Is There a Connection Between Depression and Heart Disease?

February 05, 2020

According to the Center for Disease Control and Prevention, heart disease remains the leading cause of death in the United States, claiming 647,457 lives in 2017 alone (the most recent data available). That is nearly 50,000 more than lives lost to cancer. 

Heart Disease is Not a One Size Fits All
Cardiologist Dr. Kamleish Persad, DO, of Penn Cardiology at Somers Point explained there is no one-size-fits-all when it comes to who will develop coronary artery disease and who is likely to have a heart attack. “It is very difficult to predict exactly who will have a heart attack as everyone is different,” said Dr. Persad. “Heart disease remains responsible for at least one-third of all deaths in individuals over the age of 35. The best thing anyone can do is reduce or control your risk factors to decrease the chance that you will have a heart attack.”

Dr. Persad gave some sobering statistics, saying it is estimated that every 42 seconds someone will have a heart attack. He added that roughly 15.5 million people living in the United States have heart disease, and many of those people have been asymptomatic for years. 

A Link Between Depression and Heart Disease
Mind and body-each play such a large part in influencing the other. Dr. Persad said there exists a two-way relationship between depression and heart disease. “Some literature shows that compared with people without depression, patients with depression have a higher risk of developing heart disease. And for those who already have heart disease, depression causes a higher likelihood of having a heart attack or dying from a cardiac cause,” said Dr. Persad.  “Research suggests it is not only due to those who have depression possibly having a poor diet, sedentary lifestyle, and weight gain, which are independent risk factors for heart disease. The exact correlation between the two diseases is still unclear. It remains important to diagnose and treat depression and bipolar disorder early to help reduce the risk of heart disease later in life.”  

What Brings Patients to the Cardiologist
Chest pain and shortness of breath are the most common complaints that patients have when they come in for an office visit, according to Dr. Persad. He added, “Not everyone experiencing chest pain or shortness of breath necessarily has a problem with their heart. That’s why it is so important to discuss your symptoms with your doctor and have a complete physical exam, which can point out whether or not there is a heart problem.”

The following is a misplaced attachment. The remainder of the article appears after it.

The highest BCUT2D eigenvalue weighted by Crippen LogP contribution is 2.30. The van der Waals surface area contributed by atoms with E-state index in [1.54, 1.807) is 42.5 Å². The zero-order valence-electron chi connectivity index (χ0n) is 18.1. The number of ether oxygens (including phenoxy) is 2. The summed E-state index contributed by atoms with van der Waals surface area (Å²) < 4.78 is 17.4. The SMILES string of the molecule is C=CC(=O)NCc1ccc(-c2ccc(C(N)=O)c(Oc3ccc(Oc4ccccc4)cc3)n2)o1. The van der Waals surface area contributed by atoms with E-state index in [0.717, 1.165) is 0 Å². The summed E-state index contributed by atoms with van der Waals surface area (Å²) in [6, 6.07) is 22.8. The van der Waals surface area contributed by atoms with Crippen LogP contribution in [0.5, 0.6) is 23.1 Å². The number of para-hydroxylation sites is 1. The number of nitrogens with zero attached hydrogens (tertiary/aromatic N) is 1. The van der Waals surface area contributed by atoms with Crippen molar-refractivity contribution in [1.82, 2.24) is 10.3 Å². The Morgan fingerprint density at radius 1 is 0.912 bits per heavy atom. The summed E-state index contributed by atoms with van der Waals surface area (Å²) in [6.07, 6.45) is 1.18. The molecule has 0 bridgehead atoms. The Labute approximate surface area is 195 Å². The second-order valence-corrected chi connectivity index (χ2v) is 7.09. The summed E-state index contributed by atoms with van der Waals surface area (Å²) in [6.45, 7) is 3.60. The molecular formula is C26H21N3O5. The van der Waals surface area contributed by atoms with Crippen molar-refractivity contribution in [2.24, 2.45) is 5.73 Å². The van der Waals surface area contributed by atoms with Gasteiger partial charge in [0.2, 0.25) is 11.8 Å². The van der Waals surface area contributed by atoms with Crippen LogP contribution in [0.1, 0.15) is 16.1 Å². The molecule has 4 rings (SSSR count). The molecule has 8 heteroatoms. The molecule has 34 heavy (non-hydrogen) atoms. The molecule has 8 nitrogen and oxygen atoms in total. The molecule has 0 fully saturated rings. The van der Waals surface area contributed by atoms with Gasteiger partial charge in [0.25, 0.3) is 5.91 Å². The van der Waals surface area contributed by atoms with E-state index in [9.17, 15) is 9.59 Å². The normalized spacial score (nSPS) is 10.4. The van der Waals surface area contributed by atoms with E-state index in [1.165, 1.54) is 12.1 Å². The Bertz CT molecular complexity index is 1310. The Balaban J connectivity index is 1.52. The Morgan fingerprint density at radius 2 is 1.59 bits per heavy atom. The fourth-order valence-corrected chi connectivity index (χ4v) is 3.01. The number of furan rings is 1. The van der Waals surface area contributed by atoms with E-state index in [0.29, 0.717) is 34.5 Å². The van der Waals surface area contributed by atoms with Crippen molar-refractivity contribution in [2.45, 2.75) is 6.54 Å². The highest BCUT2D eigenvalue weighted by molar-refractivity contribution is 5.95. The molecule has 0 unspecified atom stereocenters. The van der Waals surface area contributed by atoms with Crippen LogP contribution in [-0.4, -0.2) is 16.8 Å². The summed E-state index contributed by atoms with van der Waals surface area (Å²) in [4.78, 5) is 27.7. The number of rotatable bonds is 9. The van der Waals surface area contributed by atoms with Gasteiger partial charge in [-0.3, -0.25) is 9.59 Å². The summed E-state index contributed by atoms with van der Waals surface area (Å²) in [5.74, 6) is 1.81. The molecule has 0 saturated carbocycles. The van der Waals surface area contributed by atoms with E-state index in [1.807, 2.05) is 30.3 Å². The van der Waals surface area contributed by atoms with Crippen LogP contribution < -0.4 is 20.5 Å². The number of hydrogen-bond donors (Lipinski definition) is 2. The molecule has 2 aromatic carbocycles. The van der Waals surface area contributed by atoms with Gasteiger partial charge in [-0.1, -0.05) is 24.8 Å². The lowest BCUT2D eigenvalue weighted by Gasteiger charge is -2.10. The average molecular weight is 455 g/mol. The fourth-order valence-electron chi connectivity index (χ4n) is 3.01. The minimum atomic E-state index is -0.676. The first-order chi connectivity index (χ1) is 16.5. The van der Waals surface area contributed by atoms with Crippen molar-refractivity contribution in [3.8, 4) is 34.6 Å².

Risk Factors
According to Dr. Persad, many of the risk factors are the same for men and women, but women do have some unique risk factors. “Early menopause can put women at an increased risk of heart disease. Certain oral contraceptives can be associated with an increased risk of heart attack and stroke,” said Dr. Persad. “And then there are many pregnancy-related complications such as gestational hypertension, gestational diabetes and preeclampsia that can create a greater risk of women developing heart disease.” 

Women with coronary heart disease are generally 10 years older than men at the time they present with symptoms, according to Dr. Persad. Some women will have heart attacks without the normal chest pain experienced by men. 

Do Calcium Supplements Cause Heart Disease?
Longstanding elevated calcium levels can cause a buildup of calcium on your heart valves and coronary arteries. However, Dr. Persad said there are currently no guidelines to suggest we should be screening patients who have an elevated calcium level for heart disease. “If you are found to have an elevated calcium level, the more important thing is to determine the cause and treat it,” said Dr. Persad.

He continued, saying there were some studies suggesting there was a relationship between calcium supplements and heart disease said Dr. Persad. However most of the randomized trials did not show a clear association between them. In fact, patients who have bone disease usually take calcium supplements. Patients with bone disease have the same risk factors for heart disease  such as a more sedentary lifestyle and a history of smoking which are also some risk factors for heart disease. So currently there is not strong evidence that calcium supplements definitively cause heart disease.  

Help Yourself- Use Life’s Simple 7
The American Heart Association has seven metrics it suggests to promote a healthier heart. Dr. Persad said these simple seven metrics everyone should follow to decrease their chance of developing heart disease, and to follow if they are already diagnosed with heart disease. “That is why it is so important to discuss your symptoms with your doctor and have a complete physical exam which can help to determine whether or not there is a heart problem. This is the best advice I can give to any patient,” concluded Dr. Persad. 

  1. Stop smoking
  2. Be more physically active
  3. Have a normal blood pressure
  4. Have a normal blood glucose level
  5. Have a normal total cholesterol level
  6. Be a normal weight 
  7. Eat a healthy diet 

To make an appointment with Dr. Kamleish Persad DO at Penn Cardiology-Somers Point office located on the second floor at 155 Medical Center Way in Somers Point call 609-365-3100.